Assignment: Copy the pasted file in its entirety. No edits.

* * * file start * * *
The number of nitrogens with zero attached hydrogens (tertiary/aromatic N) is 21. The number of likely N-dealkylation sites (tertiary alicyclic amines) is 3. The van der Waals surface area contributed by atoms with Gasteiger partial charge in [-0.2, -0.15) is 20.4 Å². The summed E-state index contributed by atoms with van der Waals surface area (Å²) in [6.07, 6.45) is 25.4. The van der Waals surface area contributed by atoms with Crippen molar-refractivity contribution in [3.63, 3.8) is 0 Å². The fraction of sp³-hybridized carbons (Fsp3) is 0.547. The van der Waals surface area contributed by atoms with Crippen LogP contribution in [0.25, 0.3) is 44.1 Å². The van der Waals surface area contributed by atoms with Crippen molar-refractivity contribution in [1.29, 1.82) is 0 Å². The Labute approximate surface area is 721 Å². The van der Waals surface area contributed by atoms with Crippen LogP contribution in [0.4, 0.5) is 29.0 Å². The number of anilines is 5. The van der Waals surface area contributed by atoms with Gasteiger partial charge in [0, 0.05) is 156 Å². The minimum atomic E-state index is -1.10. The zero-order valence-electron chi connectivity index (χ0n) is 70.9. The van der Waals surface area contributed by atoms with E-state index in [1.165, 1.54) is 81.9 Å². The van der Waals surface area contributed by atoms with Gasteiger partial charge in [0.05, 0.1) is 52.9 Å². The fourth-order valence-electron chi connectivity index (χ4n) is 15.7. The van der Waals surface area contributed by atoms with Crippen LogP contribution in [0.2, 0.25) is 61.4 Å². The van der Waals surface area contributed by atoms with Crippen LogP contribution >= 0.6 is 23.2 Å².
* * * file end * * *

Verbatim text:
The number of nitrogens with zero attached hydrogens (tertiary/aromatic N) is 21. The number of likely N-dealkylation sites (tertiary alicyclic amines) is 3. The van der Waals surface area contributed by atoms with Gasteiger partial charge in [-0.2, -0.15) is 20.4 Å². The summed E-state index contributed by atoms with van der Waals surface area (Å²) in [6.07, 6.45) is 25.4. The van der Waals surface area contributed by atoms with Crippen molar-refractivity contribution in [3.63, 3.8) is 0 Å². The fraction of sp³-hybridized carbons (Fsp3) is 0.547. The van der Waals surface area contributed by atoms with Crippen LogP contribution in [0.25, 0.3) is 44.1 Å². The van der Waals surface area contributed by atoms with Crippen molar-refractivity contribution in [1.29, 1.82) is 0 Å². The Labute approximate surface area is 721 Å². The van der Waals surface area contributed by atoms with Crippen LogP contribution in [0.4, 0.5) is 29.0 Å². The number of anilines is 5. The van der Waals surface area contributed by atoms with Gasteiger partial charge in [0, 0.05) is 156 Å². The minimum atomic E-state index is -1.10. The zero-order valence-electron chi connectivity index (χ0n) is 70.9. The van der Waals surface area contributed by atoms with E-state index in [1.165, 1.54) is 81.9 Å². The van der Waals surface area contributed by atoms with Gasteiger partial charge in [0.05, 0.1) is 52.9 Å². The fourth-order valence-electron chi connectivity index (χ4n) is 15.7. The van der Waals surface area contributed by atoms with Crippen LogP contribution in [0.2, 0.25) is 61.4 Å². The van der Waals surface area contributed by atoms with Crippen LogP contribution >= 0.6 is 23.2 Å².